Our proposed framework employs a similar idea to the word2vec. Since humans employ a large temporal window to observe the context and evaluate behaviors, we can hence assume that behavior remains relatively constant within a sufficiently long window. This matches also annotation guidelines in the field of psychology where the minimum observation windows are usually set at 30 seconds. It also matches empirical understanding of behavior. For example, one person (often the case in couples therapy interactions as well as everyday life) can be sad during a conversion for a long window of time despite different intonations and speech patterns throughout that temporal window.

In our paper, we propose an unsupervised behavior manifold learning using Deep Neural Network via unlabeled acoustic features. We learn the manifold with unlabeled within-domain data and from Out-Of-Domain (OOD) data. We evaluate if the knowledge gained includes behaviorally meaningful information within and OOD training and within and OOD testing.

The rest of paper is organized as follows: Section 2 describes in detail our proposed manifold learning to obtain behavior representation in an unsupervised manner. Section 3 provides a brief description of the database used in our paper, after which we describe audio processing, feature extraction steps and experiment settings in section 4. After that, we discuss our results in section 5. Finally, we give our conclusion and future work in section 6.

2 Methodology

The success of machine learning algorithms can be attributed to two main properties: first the DNN can represent any function, and second it can learn that function based on large amounts of data. The underlying representations that the DNN identifies are critical to its success[17, 18]. In the BSP domain, we often suffer from lack of data while the complexities of the signal require the use of high-dimensionality acoustic features. The goal of this paper is to identify, in an unsupervised manner, a latent manifold where the signal retains its behavioral characteristics. In this behavioral manifold we expect similar behaviors to appear closer together than they do in the original signal space or in the feature space. Based on the geometric notion of manifolds, the learned representation can be associated with an intrinsic coordinate system on the embedded manifold[17]. In our case, an effective behavior manifold should preserve information residing on a “behavioral axis”, while removing other acoustically encoded information.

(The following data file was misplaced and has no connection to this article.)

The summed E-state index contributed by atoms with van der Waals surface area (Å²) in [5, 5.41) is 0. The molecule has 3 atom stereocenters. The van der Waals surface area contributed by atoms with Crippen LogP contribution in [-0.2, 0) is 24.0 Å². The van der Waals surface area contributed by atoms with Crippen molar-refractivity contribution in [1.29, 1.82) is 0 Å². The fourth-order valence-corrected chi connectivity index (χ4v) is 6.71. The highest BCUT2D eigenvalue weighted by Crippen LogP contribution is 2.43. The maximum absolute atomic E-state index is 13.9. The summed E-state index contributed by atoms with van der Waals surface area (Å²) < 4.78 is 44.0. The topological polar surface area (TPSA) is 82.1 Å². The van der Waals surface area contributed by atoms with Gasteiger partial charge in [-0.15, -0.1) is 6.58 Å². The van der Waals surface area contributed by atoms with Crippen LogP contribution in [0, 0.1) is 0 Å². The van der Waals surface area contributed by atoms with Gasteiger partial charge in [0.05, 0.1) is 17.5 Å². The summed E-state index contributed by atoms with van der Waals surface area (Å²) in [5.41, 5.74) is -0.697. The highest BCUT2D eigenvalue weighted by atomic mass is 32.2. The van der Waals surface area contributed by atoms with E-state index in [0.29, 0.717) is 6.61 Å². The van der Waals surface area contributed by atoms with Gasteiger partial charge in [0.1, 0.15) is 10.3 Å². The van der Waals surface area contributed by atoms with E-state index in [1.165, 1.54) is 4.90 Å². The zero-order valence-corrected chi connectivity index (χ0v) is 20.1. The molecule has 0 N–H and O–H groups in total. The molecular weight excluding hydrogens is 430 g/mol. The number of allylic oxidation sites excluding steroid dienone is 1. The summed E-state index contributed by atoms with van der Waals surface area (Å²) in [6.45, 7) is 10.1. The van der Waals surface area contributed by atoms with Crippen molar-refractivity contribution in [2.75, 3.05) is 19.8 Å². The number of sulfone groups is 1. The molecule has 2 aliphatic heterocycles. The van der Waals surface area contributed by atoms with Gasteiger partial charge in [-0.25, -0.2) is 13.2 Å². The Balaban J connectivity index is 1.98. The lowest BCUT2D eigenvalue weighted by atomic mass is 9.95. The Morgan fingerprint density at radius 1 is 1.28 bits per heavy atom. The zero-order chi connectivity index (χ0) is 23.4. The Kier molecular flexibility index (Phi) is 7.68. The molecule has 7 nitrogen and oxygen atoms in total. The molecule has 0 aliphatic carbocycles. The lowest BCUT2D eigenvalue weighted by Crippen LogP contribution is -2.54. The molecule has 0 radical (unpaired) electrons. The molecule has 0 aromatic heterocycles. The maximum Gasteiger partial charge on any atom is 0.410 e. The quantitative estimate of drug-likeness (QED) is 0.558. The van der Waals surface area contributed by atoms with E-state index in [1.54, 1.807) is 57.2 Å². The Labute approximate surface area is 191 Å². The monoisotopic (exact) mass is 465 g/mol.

One reasonable assumption is that the behavioral state of a person is slow varying (note that behavior changes much slower than emotional expression despite the close relations between the two). This means that by looking at a very short interval of behavior (say 5s) and a following interval (say next 5s), we will most likely observe the same or a very similar behavioral state. Based on this assumption we will create a model that exploits context and ties the two intervals via the proposed reduced dimensionality embedding vector space.

We acknowledge and expect the following complication with the above assumption: the nearby information frames also encode speaker characteristics as well as acoustic conditions such as environment and channel. We will discuss this further in Section 5.

2.1 Training framework

Our proposed training framework is similar to an autoencoder, but rather than just training to reconstruct the input our system trains to reconstruct neighboring frames. As shown in Fig. 1, for the frame of acoustic features, the outputs are frames from , excluding the frame, where is the size of the window in which we consider behavioral context to remain relatively constant. By creating such an unsupervised corpus we can train similarly to standard DNN tasks with back propagation, thus learning the underlying behavioral manifold representation.

Fig. 1: Behavior representation training framework

2.2 Behavior manifold representation

After the training, we use the output of the bottleneck layer as the behavior representation. In general, the dimension of the hidden layer is smaller than dimension of the original feature space, so this process can be also regarded as a feature dimensionality reduction or compression process.

2.3 Evaluation